There are often a number of ways to approach any given transfer rumour. Some are simply ludicrous, some are perfectly plausible, but almost all of them are a blend of reality and speculation, with a little bit of drama sprinkled on top.
The recent reports surrounding Aleksandr Golovin are perhaps a perfect example of that. Some reports in England state the Russian is a Chelsea transfer target and the Blues are leading the way in signing the 22-year-old.
Others in Italy claim the London club have only moved in to prime position after Juventus decided he wasn’t worth the money his club, CSKA Moscow, were asking for. He has also been subject of Manchester United transfer rumours.
So which is it? Is Golovin a new star for Chelsea fans to get excited about, or is he a player Juventus deemed good but not good enough to throw their summer transfer budget at?
The answer to that question could prove to be exceptionally important for the Stamford Bridge side in the season ahead.
A sudden rise
That’s not to say that either of those clubs aren’t of a certain standard, but Chelsea aren’t going to reach the heights they need to return to if they’re signing players that are perhaps better suited to mid-table or even relegation-threatened clubs.
Indeed, eagle-eyed Chelsea fans may have noted the stories circulating around the Russian international and noted that their club have been here before.
Last season the West Londoners signed Danny Drinkwater and Ross Barkley for sizeable sums and although both players are proven Premier League players and decent enough, neither are really capable of helping Chelsea take the necessary steps back up the league table.
And a quick look at Antonio Conte’s side from last season suggests there are plenty of these mid-range, so-so midfielders at the club.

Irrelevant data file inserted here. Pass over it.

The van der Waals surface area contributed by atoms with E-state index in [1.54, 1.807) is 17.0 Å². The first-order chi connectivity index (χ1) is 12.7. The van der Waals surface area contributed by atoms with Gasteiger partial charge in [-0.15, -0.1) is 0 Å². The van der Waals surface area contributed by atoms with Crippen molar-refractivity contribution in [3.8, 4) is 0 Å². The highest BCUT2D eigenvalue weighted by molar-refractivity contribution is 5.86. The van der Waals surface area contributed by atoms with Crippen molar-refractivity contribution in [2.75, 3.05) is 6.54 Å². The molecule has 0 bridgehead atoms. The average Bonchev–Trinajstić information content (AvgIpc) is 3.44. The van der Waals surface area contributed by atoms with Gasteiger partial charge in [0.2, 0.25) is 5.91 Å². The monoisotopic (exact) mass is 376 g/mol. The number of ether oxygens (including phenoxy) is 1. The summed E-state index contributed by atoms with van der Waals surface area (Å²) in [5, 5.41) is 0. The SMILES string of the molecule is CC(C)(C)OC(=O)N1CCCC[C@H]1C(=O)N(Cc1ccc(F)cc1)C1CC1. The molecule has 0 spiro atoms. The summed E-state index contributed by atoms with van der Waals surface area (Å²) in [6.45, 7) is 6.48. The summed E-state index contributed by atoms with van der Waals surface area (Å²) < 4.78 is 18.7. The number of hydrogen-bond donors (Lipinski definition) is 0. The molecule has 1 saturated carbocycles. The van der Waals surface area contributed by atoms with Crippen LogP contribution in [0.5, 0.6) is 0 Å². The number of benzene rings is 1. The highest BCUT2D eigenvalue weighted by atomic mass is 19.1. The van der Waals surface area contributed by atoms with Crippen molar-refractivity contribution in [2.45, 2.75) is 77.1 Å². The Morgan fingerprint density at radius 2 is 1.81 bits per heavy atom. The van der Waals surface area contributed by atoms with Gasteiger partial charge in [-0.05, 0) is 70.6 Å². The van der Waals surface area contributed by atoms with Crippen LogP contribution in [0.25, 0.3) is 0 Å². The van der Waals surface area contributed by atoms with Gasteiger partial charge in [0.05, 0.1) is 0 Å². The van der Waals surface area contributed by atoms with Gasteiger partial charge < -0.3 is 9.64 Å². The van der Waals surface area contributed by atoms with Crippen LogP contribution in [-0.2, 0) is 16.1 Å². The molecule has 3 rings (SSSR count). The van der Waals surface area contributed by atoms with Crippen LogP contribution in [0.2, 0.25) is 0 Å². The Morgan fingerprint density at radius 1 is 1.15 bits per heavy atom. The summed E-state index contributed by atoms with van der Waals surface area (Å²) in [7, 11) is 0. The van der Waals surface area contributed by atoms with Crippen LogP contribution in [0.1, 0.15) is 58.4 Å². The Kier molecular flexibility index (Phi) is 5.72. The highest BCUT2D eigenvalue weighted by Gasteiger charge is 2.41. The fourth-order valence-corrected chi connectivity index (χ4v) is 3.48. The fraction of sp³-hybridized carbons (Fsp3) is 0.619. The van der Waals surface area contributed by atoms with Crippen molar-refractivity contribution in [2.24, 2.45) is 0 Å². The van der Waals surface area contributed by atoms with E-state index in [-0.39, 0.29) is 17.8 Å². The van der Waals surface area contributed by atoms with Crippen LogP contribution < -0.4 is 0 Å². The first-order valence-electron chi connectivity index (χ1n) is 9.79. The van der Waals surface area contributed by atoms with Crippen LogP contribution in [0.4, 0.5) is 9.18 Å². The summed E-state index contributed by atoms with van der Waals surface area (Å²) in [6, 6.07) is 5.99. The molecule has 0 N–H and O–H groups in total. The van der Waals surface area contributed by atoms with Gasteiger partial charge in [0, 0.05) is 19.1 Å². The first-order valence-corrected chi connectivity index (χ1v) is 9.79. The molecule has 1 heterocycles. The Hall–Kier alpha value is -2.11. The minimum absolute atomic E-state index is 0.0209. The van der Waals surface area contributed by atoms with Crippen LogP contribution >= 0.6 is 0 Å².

Cesc Fàbregas, Ruben Loftus-Cheek, Tiémoué Bakayoko and the aforementioned duo are either too young, too old or simply not good enough. Aside from N’Golo Kanté there isn’t a single central midfielder at the Bridge that would walk in to Manchester City, Liverpool or Tottenham’s starting XI.
When we take a look at Golovin’s stats they don’t suggest a player that would arrive at Chelsea and immediately galvanise a squad which put up a pathetic defence of their title win a year prior to finish fifth.
The 22-year old is primarily a playmaker, yet his open play key passes per 90 for CSKA last season stood at just 1.41, while his assists totalled 0.11 per 90. That’s worse than Fàbregas’ at Chelsea last season and the Spaniard was playing in a much tougher league compared to Golovin, whose team finished second in the Russian top flight.
The midfielder is also famed for his goal-scoring ability but that also comes across as slightly underwhelming with just seven goals in 43 games for CSKA last season; Golovin’s average was 0.19 goals per 90. To put that in to context it’s only marginally better than Drinkwater’s 0.17 for Chelsea last season.
At just 22 there’s no doubt that Golovin could become a great player for Chelsea in the Premier League and Champions League but young, promising players have to be exactly that – promising – before they then become great.
While Golovin has had a decent season in Moscow there’s very little to suggest that he’s been ripping up trees in Russia and is ready for a bigger, tougher test.
For Chelsea, who seem to be stuck in a managerial and transfer twilight zone at the moment, a quick look across the league at their nearest rivals may offer a better tactic for identifying talent.
In midfield, Manchester City have Fernandinho and Kevin De Bruyne, Manchester United have Paul Pogba, Tottenham have Dele Alli and Christian Eriksen, and Liverpool have Fabinho and Naby Keïta joining.
Each club has prioritised world-class players in their midfield, yet Chelsea seem content with half measures and players with possible potential. Until they change that policy they will struggle to get back into the top four on a regular basis.